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Friday, January 1, 2010

Review: Conil - Strange Part Of The Country

Conil - Strange Part Of The Country
2009, Great Hare Records

If you can't get a famous producer to listen to your demo, submit under a false name that sounds like somebody famous. Dishonest, yes, but it worked for London's Conil, who got Tchad Blake (Tom Waits, Pearl Jam) to listen to his demo by submitting it under the name Phil Coltrane. With the help of double bass player Danny Thompson (Tim Buckley, John Martyn), Conil has created a stirring album in Strange Part Of The Country, due out in February 2010. Already notes as one of the finest voices in England, Conil brings the presence of a lonely troubadour and a voice that is compelling in its singularity on Strange Part Of The Country.

Strange Part Of The Country opens with the title track, a rootsy bit of musical melancholy that pulls the listener in like a subtly insistent rip tide. Conil continues down the solitary track on Years Between, sounding like a cross between Bob Dylan and Hawksley Workman with a dash of Nick Cave thrown in. Conil creates an interesting dichotomy, blending his gentle melancholia with melodies that soar even when weighted with the world. Bonediggers has a serene air about it that evaporates in the middle but reasserts itself in the end. There is a distinct Zen feel to the song, with a possible moral of accepting yourself for whom and not what you are. Time Settles follows a similar formula and sounds a bit in a rut.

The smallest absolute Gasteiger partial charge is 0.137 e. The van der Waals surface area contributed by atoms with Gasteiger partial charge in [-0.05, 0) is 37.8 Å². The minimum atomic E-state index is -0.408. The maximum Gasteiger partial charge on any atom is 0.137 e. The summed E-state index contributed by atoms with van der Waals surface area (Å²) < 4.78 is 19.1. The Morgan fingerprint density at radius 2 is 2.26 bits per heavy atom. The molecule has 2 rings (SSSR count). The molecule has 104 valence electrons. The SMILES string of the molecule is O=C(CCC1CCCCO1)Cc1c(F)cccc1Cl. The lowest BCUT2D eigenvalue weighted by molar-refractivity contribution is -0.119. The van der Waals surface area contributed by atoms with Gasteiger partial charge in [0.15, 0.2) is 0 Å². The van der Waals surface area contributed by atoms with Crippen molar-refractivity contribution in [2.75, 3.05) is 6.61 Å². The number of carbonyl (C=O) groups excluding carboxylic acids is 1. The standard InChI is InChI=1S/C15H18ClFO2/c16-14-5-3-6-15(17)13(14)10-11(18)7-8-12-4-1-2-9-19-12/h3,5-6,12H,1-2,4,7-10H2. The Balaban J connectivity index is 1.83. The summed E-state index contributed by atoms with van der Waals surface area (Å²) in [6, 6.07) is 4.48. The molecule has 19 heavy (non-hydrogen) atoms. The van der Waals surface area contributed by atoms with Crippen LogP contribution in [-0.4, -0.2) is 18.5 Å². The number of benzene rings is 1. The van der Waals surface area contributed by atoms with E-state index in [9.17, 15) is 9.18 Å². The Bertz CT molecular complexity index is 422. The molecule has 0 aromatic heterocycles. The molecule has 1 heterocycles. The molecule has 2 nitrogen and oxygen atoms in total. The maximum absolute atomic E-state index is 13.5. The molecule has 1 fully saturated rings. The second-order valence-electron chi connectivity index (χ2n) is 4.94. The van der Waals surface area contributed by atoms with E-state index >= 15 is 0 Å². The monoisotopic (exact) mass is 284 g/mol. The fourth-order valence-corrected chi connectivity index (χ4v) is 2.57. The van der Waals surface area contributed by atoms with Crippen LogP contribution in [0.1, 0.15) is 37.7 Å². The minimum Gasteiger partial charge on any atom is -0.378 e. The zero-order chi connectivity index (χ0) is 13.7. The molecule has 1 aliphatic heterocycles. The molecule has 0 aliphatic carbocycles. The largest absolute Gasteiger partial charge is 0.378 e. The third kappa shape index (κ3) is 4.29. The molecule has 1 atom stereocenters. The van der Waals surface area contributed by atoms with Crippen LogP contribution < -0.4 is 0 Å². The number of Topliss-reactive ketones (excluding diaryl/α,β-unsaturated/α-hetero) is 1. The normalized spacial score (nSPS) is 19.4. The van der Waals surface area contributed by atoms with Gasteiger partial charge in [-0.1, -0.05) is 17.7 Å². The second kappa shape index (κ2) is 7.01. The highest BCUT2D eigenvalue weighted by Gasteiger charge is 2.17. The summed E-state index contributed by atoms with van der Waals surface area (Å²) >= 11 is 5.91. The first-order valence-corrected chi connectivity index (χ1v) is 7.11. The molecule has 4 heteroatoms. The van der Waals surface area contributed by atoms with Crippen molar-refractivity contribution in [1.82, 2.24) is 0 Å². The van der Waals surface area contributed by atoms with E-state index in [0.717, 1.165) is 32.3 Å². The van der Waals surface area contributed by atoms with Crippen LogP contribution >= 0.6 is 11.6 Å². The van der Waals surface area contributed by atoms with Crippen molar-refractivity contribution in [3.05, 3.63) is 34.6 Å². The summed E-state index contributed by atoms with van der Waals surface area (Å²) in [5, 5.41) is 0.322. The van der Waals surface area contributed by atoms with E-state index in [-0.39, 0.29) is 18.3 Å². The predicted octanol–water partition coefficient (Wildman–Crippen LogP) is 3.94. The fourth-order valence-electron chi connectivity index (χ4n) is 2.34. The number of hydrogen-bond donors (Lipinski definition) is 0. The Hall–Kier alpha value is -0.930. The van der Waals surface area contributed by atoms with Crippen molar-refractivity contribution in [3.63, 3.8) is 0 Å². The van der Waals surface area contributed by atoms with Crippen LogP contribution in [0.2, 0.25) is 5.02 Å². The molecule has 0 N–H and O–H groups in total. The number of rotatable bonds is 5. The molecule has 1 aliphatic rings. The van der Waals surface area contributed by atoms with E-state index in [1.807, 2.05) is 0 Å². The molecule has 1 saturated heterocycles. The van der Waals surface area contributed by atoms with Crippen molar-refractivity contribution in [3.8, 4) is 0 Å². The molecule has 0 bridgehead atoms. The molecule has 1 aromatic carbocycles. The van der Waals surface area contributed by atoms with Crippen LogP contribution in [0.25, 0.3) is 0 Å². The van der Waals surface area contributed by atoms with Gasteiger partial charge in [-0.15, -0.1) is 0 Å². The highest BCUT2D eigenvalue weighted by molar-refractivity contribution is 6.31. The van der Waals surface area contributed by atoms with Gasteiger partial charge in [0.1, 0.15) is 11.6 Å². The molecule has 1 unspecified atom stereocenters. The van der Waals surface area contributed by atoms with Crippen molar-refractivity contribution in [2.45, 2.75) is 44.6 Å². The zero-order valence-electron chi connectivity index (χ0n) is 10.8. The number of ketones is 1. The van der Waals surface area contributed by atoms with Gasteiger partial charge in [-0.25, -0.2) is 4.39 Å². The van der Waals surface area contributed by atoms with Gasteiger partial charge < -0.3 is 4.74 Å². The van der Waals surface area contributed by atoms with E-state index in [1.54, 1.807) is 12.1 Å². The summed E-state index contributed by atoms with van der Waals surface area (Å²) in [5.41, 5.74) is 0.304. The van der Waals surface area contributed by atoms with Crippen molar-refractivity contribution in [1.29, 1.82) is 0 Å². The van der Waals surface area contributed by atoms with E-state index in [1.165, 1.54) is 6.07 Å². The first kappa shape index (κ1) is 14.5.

Conil climbs out of the crevice with Dog Meat Stew. Repetition still holds sway, particularly in the choruses, but on the whole Dog Meat Stew is an eclectic and interesting listen. Conil gets his edge on with Grapevine, the most vibrant and quietly angry rock song on the album. Things turn decidedly more serene thereafter, however. Distances From Here is somnolent and dreamy, and History Of The Best Of Us is a mildly morose paean to love or something like it. Conil rounds the bend and heads home with After The Hole; a six minute monstrosity that wears monotony and low affect like lucky charms. Conil does break out with some of his trademark soaring melody components, but much of the song is mired in a recursive reflection that's more desolate than anything else. It's interesting at first, but becomes difficult in its relentless pursuit of negative dynamics.

Strange Part Of The Country both engages and pushes away listeners at times, creating an internal tug of war that will be fun for some listeners and a turn off for others. The album itself is a bit uneven, and I am not sure that the folks who tagged Conil with the honor of having one of Britain's finest voices were listening to the same material I was; nevertheless, Conil is engaging with a sound that draws you in even if it isn't necessarily the prettiest one in sphere. His songwriting is a plus, although his plumbing of the emotional depths is a bit too weighty for my taste at times. Regardless, Conil is a talented performer who will connect with audiences on one level of another, as per their tastes. I don't imagine this is the last we'll hear from Conil.

Rating: 3 Stars (Out of 5)

You can learn more about Conil at or You can purchase Strange Part Of The Country as either a CD or Download from Downloads may also be obtained via iTunes.

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